"I played bass and guitar, but it really wasn't like playing chords. We pretty much did it because the guy said we could do it," Clark says.
Victory Acres would play again before they moved back to Phoenix, but it wasn't until they returned to the desert that the band really began to take shape.
The Victory Acres lineup on this particular record was particularly stellar. In addition to the Clarks (Dan on bass, Mary on vocals, and Doug on guitar), two Meat Puppets' Derek Bostrom and Cris Kirkwood were drums and organ, respectively. Kirkwood was relatively new to the organ, but according to Bostrom, his stage presence really "livened things up."
"Those guys are friends of mine, Danny and Mary. At a point, Danny and Mary were back here in town and had started Victory Acres up again with Doug [Clark]," Kirkwood says. "They asked Derek and I to play and I thought, 'why not?' I was on keyboards, which was new for me, but it was all still music. That version of the band was a tight little pop thing."
Bostrom had known Dan since they had met when Clark played in the Exterminators. "We stayed at their (Dan and Mary's) house when we (Meat Puppets) would go to Los Angeles, and we kept in touch. When they moved back and wanted to get Victory Acres going again, I joined in," shared Bostrom.
"We actually practiced and worked it into a good band," added Kirkwood.
Due to the Meat Puppets' tour schedule in the early '80s, Bostrom and Kirkwood's tenure in Victory Acres was a short one, but luckily, the band decided to go into Cereus Studios in Tempe and for, according to Dan Clark, $100 they recorded and mixed nine songs over a couple of days.
While Kirkwood doesn't remember any of the details of the recording, he is proud of the record.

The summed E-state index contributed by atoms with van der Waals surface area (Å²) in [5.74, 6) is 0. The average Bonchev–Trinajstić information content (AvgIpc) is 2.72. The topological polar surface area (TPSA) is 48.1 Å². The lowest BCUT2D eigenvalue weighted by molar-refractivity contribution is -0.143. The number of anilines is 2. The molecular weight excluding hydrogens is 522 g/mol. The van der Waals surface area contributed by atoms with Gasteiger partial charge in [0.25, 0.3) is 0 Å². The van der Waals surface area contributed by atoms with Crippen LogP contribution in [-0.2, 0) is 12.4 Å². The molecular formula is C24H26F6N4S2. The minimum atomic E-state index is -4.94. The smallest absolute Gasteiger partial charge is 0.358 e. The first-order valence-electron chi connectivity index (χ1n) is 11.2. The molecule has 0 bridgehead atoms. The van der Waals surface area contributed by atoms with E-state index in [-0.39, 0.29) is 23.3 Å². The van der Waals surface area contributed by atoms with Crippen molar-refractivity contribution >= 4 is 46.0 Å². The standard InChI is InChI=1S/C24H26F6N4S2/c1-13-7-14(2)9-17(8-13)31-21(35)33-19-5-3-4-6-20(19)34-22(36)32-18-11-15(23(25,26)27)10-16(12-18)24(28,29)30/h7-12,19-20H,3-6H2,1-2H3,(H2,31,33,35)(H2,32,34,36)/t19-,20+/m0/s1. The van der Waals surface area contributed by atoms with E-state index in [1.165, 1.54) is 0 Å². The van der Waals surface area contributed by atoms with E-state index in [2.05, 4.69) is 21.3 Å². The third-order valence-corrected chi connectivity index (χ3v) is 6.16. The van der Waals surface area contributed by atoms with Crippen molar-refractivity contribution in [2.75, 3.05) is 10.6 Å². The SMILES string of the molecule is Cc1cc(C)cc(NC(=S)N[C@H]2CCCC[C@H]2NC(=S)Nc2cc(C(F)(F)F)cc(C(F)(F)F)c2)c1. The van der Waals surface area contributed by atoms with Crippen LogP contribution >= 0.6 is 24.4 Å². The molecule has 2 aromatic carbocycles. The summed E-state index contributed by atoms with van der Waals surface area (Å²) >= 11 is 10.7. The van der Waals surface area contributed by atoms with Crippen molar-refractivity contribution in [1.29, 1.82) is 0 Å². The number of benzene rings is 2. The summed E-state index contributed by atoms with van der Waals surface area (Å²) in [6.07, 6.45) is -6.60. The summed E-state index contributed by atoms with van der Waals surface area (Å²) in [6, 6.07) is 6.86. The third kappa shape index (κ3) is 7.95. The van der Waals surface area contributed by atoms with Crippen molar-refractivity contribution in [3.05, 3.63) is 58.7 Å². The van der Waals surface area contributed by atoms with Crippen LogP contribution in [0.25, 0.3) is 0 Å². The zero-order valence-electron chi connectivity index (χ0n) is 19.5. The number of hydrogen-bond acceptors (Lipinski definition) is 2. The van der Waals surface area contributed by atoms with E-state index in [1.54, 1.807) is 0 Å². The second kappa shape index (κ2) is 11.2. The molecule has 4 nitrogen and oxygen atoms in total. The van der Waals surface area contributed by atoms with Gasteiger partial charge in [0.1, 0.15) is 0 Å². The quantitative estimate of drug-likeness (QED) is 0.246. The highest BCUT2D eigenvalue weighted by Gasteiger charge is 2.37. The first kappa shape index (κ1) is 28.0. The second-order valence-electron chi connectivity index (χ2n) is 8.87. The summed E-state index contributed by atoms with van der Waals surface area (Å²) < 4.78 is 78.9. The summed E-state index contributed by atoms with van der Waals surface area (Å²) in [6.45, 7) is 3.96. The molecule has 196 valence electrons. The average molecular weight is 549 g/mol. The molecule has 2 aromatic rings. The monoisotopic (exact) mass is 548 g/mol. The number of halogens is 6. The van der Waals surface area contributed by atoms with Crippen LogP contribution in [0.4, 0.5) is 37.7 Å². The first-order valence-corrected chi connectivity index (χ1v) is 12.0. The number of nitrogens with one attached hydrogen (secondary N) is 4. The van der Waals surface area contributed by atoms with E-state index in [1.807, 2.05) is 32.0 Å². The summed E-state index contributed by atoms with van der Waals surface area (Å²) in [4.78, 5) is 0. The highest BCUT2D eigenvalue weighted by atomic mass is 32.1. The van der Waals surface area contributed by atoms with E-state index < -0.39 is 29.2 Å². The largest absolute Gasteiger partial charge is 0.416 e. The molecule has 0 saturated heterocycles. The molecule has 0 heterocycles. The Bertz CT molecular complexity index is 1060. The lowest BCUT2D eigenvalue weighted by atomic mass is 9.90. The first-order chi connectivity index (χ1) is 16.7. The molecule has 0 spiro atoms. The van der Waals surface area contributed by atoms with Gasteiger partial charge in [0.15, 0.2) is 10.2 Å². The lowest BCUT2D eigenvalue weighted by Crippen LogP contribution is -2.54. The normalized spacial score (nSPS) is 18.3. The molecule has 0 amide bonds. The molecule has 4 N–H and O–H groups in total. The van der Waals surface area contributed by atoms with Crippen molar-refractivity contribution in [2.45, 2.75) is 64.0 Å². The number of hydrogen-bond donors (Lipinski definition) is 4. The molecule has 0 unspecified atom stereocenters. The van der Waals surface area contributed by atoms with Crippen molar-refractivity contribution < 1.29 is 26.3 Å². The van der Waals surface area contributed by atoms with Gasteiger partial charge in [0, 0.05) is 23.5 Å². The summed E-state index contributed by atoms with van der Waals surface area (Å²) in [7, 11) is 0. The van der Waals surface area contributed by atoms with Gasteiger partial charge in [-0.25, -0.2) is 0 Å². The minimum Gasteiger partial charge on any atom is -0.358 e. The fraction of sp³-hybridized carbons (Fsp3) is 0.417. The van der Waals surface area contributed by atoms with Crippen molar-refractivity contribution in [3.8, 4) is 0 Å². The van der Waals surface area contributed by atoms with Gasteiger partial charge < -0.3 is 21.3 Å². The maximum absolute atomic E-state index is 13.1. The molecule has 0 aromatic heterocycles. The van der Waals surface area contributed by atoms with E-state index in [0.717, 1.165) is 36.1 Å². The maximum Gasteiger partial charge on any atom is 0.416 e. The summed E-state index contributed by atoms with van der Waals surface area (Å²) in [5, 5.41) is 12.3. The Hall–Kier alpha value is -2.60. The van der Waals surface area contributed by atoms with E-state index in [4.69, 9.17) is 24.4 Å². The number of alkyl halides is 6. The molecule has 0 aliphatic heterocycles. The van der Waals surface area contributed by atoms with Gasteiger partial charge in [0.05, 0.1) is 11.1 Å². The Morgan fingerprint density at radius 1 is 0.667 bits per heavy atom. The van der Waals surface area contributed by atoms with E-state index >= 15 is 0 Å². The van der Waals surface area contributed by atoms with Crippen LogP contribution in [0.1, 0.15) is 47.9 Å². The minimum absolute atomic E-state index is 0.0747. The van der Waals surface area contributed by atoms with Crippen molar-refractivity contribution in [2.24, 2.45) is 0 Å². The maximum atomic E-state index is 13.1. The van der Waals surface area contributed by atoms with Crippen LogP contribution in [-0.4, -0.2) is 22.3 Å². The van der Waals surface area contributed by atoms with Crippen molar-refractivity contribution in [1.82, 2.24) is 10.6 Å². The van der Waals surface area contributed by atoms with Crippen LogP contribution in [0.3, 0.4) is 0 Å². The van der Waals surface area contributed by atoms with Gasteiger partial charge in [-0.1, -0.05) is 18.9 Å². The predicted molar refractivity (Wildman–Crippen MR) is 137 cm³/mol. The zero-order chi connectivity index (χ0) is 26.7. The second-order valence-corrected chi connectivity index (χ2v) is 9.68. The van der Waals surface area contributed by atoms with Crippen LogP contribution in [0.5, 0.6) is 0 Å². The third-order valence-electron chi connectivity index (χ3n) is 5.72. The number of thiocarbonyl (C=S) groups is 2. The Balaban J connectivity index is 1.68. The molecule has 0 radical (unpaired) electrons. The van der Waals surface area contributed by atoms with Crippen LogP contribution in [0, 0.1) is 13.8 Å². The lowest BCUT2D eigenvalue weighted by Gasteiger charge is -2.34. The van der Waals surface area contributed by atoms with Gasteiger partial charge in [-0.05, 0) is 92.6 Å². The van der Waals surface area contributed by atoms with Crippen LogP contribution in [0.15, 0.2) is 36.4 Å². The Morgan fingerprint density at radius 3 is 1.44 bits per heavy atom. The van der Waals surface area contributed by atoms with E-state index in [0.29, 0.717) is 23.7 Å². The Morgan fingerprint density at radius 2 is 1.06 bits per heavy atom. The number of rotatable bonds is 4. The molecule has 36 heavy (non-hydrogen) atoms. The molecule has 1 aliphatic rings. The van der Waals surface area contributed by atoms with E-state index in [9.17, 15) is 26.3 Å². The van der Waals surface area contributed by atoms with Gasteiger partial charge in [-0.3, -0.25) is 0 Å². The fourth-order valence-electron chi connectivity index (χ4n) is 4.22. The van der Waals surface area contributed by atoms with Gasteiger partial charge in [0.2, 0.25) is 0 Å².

"It was kind of like the Cars, or something. You know, these nice little pop arrangements. It was well arranged," says Kirkwood, without a hint of sarcasm.
There is a deceptively catchy nature to the Victory Acres stuff, even if it only reminds Kirkwood of a band like the Cars. Dan Clark adds, "We were just doing songs I recorded in my living room, but when Derek and Cris came along, it was just easy. Those guys are so good."
The Victory Acres side kicks off with a haunting little Doug Clark instrumental called "Two Thousand Tegus" which features the two Clarks and the two Meat Puppets prominently on a typical serpentine desert punk noise rag. Kirkwood weaves a neat little keyboard line into Dan and Doug's intricate bass and lead guitar. It segues into "A Cup of Coffee Please," which brings Mary into the mix, sing/chanting lyrics based on the common sayings of a customer at Pete's Fish and Chips, where Dan worked.
"[This guy] would come in and order a cup of coffee and occasionally spout some fairly accurate observations. 'Some day safety will become a hazard' ... 'Unwrap that gift and burn it!' He also wrote equations on napkins. ... I couldn't figure them out but I'm sure they were important," Dan Clark says.Next Page